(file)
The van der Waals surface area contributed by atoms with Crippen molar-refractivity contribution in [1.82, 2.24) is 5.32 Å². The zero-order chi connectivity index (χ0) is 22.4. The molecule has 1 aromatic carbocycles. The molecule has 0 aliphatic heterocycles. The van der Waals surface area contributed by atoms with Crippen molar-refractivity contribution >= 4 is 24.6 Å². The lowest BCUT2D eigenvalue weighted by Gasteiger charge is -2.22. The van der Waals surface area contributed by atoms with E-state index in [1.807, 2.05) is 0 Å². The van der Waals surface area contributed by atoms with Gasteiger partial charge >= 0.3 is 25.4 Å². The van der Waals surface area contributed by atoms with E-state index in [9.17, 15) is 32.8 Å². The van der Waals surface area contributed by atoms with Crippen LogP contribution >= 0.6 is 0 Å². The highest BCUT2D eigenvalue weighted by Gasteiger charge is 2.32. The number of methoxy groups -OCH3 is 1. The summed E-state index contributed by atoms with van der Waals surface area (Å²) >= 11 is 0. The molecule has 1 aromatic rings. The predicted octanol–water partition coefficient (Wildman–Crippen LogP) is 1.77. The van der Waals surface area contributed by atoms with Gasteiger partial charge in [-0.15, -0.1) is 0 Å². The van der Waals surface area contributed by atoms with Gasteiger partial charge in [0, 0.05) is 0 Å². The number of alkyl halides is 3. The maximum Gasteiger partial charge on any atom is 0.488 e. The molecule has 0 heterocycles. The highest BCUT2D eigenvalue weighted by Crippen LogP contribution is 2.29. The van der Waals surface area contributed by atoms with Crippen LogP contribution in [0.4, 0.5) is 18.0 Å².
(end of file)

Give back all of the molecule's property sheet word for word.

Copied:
The van der Waals surface area contributed by atoms with Crippen molar-refractivity contribution in [1.82, 2.24) is 5.32 Å². The zero-order chi connectivity index (χ0) is 22.4. The molecule has 1 aromatic carbocycles. The molecule has 0 aliphatic heterocycles. The van der Waals surface area contributed by atoms with Crippen molar-refractivity contribution >= 4 is 24.6 Å². The lowest BCUT2D eigenvalue weighted by Gasteiger charge is -2.22. The van der Waals surface area contributed by atoms with E-state index in [1.807, 2.05) is 0 Å². The van der Waals surface area contributed by atoms with Gasteiger partial charge >= 0.3 is 25.4 Å². The van der Waals surface area contributed by atoms with E-state index in [9.17, 15) is 32.8 Å². The van der Waals surface area contributed by atoms with Crippen LogP contribution >= 0.6 is 0 Å². The highest BCUT2D eigenvalue weighted by Gasteiger charge is 2.32. The number of methoxy groups -OCH3 is 1. The summed E-state index contributed by atoms with van der Waals surface area (Å²) >= 11 is 0. The molecule has 1 aromatic rings. The predicted octanol–water partition coefficient (Wildman–Crippen LogP) is 1.77. The van der Waals surface area contributed by atoms with Gasteiger partial charge in [-0.15, -0.1) is 0 Å². The van der Waals surface area contributed by atoms with Gasteiger partial charge in [0, 0.05) is 0 Å². The number of alkyl halides is 3. The maximum Gasteiger partial charge on any atom is 0.488 e. The molecule has 0 heterocycles. The highest BCUT2D eigenvalue weighted by Crippen LogP contribution is 2.29. The van der Waals surface area contributed by atoms with Crippen LogP contribution in [0.4, 0.5) is 18.0 Å².